PHILADELPHIA — These Mets are built for power. For better or worse, this is nothing new. In each of the past two seasons, few teams in baseball have relied more on the home run to generate their runs.

Yet, in a 5-4 loss to the Phillies in 11 innings Wednesday night, none of that pop could save them from a game-winning infield single.

The speedy Peter Bourjos legged out his critical hit, rolling a grounder up the line that forced third baseman David Wright to attempt an off-balance throw.

It came after Freddy Galvis’ one-out double off Hansel Robles, an intentional walk to David Lough, and then a wild pitch that catcher Travis d’Arnaud blamed on himself.

“I still should have caught that ball,” said d’Arnaud, who failed to hang onto a Robles fastball that sailed well outside.

Even still, the Mets missed a chance to end the inning. Emmanuel Burriss flied out after an unsuccessful suicide squeeze attempt. And on the first pitch of Bourjos’ key at-bat, he lifted a foul pop that Wright missed by about 6 inches in front of the fence in foul ground.

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“Game of inches,” Wright said after watching Bourjos make the most out of a second chance.

With that, the Phillies spilled out of their dugout after sparing themselves a sweep. The Mets (7-7) had won three straight and five of their last six. But as they enter a scheduled off day, they will settle for simply taking two of three on the second leg of their nine-game road trip.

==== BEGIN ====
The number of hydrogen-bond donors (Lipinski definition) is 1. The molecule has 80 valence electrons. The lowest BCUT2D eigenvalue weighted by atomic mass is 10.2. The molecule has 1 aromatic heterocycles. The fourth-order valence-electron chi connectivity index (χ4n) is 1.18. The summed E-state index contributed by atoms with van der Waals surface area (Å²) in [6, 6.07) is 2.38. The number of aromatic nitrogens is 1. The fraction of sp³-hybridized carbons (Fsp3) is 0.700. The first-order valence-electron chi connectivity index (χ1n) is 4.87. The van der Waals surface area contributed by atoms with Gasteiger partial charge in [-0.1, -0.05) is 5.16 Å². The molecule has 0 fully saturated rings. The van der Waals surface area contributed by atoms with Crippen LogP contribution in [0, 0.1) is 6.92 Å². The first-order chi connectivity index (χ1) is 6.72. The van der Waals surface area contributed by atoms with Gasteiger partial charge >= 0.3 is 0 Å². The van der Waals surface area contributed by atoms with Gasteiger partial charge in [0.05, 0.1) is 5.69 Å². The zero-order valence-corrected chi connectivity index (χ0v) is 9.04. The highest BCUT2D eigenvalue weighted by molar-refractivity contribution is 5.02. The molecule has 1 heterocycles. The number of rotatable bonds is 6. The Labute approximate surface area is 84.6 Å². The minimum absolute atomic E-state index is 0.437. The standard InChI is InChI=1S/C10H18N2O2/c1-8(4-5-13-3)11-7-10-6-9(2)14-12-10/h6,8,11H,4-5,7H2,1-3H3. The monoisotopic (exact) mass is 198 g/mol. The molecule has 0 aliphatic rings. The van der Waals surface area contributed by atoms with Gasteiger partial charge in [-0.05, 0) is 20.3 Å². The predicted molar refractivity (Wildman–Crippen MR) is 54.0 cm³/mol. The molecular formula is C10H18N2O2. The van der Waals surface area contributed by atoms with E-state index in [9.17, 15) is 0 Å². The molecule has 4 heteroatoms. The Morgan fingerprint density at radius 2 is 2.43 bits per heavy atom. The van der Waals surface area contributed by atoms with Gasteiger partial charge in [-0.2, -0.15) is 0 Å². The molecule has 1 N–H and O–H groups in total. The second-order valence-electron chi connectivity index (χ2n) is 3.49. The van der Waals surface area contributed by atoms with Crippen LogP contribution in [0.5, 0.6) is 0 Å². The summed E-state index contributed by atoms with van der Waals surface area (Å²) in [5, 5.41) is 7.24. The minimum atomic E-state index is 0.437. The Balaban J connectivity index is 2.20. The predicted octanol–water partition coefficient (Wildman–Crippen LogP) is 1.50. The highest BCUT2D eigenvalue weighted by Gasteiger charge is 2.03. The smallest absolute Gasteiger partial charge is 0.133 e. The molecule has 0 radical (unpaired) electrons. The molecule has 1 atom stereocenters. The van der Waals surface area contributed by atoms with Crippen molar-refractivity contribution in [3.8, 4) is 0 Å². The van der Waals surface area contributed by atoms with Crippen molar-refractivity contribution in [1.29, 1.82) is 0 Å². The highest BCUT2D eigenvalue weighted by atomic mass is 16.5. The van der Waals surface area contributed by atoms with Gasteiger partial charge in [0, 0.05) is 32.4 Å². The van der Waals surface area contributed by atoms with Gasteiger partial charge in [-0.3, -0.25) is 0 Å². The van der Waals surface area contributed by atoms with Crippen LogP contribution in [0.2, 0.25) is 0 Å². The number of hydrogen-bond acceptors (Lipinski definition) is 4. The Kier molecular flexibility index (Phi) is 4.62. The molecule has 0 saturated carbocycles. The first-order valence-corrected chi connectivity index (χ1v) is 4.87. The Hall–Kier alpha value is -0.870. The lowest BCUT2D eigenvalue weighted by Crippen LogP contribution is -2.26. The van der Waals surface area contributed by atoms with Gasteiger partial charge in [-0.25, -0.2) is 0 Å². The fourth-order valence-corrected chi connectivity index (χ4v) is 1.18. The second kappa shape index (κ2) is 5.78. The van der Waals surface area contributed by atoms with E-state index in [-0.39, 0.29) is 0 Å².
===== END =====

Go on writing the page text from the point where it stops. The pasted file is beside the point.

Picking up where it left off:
“It would have been nice to take all three,” d’Arnaud said.

With the Philies leading 3-2, Yoenis Cespedes hit a game-tying homer in the fifth, and the suddenly-surging Lucas Duda immediately followed with a go-ahead shot. It was his third homer in as many games.

For the first time in team history, according to the Elias Sports Bureau, the Mets hit back-to-back home runs in three consecutive games.

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The Mets have hit 19 home runs in their last six games, the most over any six-game span in franchise history, according to Elias. The previous mark was 18 from Aug. 18-25, 2015.

But situational hitting cursed the Mets. After stranding Curtis Granderson at second base in the 11th, they finished just 2-for-14 with runners in scoring position. Indeed, power wasn’t enough.

“Of course it’s concerning, it’s always concerning,” manager Terry Collins said of his team’s situational futility.

Wright watched a possible homer die at the centerfield fence in the 11th, though if it had been hit earlier, the breeze would have helped it out. It was one of two near-misses that cost the Mets.

In the second, Asdrubal Cabrera’s blast to rightfield did not survive a crew chief’s review. His three-run shot became a ground-rule double, good enough to knock in only one run. The umps ruled that a fan had reached over the fence to snag the ball once it bounced off the top of the fence.

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After holding the Phillies to three runs and four hits in six innings, Bartolo Colon left the game with a 4-3 lead, in line for victory No. 220. Among pitchers born in the Dominican Republic, it would have ranked him second only to Hall of Famer Juan Marichal (243).

Instead, Colon did not factor into the decision. In the seventh, Lough scored the game-tying run on Bourjos’ single off setup man Addison Reed.

Meanwhile, the Mets’ all-or-nothing offense did not score after hitting their back-to-back homers.

Said Collins: “When you strike out 17 times, we probably swung at some balls out of the zone.”